Rights and responsibilities duke it out in SA's Constitutional Court
- Stephen Grootes
- 10 Nov 2010 07:01 (South Africa)
There are times when the lofty ambitions of our Constitutional jurists and the realities of our world, and particularly our country, collide with a bang. The resulting clash is never as tragic as when it revolves around children. And young ones at that. But the questions being asked by the current bench show that beneath those robes there is an understanding that if you don’t want to do the time, don’t do the crime. By STEPHEN GROOTES.
We’ve come to expect our Constitutional Court judges to be slightly cuddly in their interpretation of the law. Particularly when compared to those old hold-outs in Bloemfontein. So it came as a shock when just a couple of minutes into Tuesday’s hearing to hear Judge Edwin Cameron, quoting from an earlier court record, that the woman at the centre of this case was “using her children as a weapon”. Judge Fritz Brant went further, suggesting that her previous record showed “she thought she’d never go to jail because she had children”. This is not what we’ve come to expect from the place that says municipalities cannot evict unless they provide alternative accommodation, or said that a court must take into account the impact of a jail term on the children of the convict.
But in this case it seems the groups that generally bat for the dispossessed in our society may have picked the wrong case. It revolves around a woman known as “S” who has found herself in the unfortunate position of being sentenced to jail for fraud. There’s no escape for her, due to previous convictions for the same offence. She has two young children, aged just two and five. After being sentenced by the Parys regional court, she appealed to the Supreme Court of Appeal. That court simply refused to consider the appeal, and it’s that decision she wants reversed.
Legally, this case is very similar to another previous case already decided by the Constitutional Court. Slightly excitingly entitled “S vs M”, it already decided the impact of a prison sentence on the children should be taken into account when their primary care-giver was convicted. So in a way, this should have been a slam-dunk. You would have thought the court will rule in favour of the woman.
But there is a family to consider. On her version, her husband is not able to care for the kids, as he’s a farm manager and thus works 14-hour days. But Judge Thembile Skweyiya put short shrift to that argument. With a keen sense of reality he pointed out that “all parents work, and they make the best arrangements they can for their children”. It was reality writ large in the rarefied atmosphere of Constitution Hill.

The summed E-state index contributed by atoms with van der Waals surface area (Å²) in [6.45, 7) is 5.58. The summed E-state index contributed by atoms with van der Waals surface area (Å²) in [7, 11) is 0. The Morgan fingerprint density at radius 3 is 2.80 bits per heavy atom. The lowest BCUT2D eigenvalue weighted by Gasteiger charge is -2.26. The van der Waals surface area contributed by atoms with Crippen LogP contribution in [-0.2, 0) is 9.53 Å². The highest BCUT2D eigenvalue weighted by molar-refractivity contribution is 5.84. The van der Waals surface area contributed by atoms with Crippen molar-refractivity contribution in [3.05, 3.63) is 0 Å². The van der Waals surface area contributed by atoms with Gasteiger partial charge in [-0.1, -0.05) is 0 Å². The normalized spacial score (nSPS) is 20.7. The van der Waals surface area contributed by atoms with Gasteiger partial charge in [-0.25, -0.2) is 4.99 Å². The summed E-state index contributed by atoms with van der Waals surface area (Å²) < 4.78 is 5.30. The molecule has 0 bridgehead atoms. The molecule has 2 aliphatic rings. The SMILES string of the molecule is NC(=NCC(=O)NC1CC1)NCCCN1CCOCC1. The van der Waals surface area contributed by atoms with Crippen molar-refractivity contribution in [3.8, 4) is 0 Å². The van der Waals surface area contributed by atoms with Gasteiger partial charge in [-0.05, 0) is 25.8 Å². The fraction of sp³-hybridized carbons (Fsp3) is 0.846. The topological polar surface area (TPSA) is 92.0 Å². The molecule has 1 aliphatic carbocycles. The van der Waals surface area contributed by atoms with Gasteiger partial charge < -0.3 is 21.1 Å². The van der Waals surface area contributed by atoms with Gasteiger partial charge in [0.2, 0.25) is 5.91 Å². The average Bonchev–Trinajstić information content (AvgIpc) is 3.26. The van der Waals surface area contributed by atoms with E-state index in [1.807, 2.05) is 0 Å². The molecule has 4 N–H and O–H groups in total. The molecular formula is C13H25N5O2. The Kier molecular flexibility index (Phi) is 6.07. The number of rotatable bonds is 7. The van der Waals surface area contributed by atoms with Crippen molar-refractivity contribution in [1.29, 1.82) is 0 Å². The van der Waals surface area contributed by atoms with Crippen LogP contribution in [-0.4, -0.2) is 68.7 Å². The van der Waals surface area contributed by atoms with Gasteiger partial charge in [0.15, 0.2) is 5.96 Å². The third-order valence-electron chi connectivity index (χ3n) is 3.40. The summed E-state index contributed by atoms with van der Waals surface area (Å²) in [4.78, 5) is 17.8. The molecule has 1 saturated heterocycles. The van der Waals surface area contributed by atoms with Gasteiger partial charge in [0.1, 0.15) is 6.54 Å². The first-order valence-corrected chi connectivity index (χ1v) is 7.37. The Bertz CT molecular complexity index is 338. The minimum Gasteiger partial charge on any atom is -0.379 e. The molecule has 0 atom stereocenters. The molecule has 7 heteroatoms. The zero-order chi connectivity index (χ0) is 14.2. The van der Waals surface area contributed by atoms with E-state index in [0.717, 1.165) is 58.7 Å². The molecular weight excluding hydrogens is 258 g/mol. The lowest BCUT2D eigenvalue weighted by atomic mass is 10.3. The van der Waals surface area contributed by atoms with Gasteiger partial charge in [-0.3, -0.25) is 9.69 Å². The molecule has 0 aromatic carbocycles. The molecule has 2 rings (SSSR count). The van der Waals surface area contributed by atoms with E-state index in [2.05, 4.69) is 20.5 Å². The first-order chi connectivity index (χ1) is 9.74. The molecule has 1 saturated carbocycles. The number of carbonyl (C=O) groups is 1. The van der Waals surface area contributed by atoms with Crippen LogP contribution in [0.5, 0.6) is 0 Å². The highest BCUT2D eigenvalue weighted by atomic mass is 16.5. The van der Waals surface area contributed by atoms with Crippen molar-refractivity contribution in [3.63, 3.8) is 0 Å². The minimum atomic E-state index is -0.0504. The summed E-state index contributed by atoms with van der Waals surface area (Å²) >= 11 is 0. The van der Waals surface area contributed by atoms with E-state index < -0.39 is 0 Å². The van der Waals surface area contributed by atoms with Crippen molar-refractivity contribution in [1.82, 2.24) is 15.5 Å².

The judge’s apparent opposition received a big boost from the prosecutor. Advocate Jannie Botha had been sent up from the deputy public prosecutor’s office in Bloemfontein. It was his first trip to Braamfontein. But he didn’t let the nerves show when he started with, “No Constitutional issue was raised in the earlier courts, and for that reason, and that reason alone, this whole appeal should fail”. He went on that if legally “imprisonment is the only sentence, then she must go to jail”. It may sound trite on first reading, but it makes complete sense. Then there was “you don’t need a rocket scientist to know that the children will be affected if someone in their family commits a grave offence. Everyone will be affected.”
He spoke for just half an hour, one of the shortest presentations heard in this country’s highest court by this reporter. He stayed within the law, the technicalities and the facts. The judges were impressed, and he had a much easier ride than his opponents.
We can’t help but feel that his speech was more effective. The Constitutional Court has a well-deserved reputation for being on the side of the “victim”. That’s how it should be, and what you would expect in a court imbued with the human rights ethos so absent from our past. But it’s also important that from time to time it stands up and says people must also take responsibility for their actions. That if you are found guilty in the proper process, you must take your punishment. And that you cannot use your circumstances as a defence. Your actions are your choice. It strikes us that this is a good place for the court to make this statement. DM
Grootes is an EWN reporter.
Photo: The Constitutional Court sits for a hearing of African National Congress (ANC) President Jacob Zuma's application in Johannesburg March 11, 2008. REUTERS/Siphiwe Sibeko.
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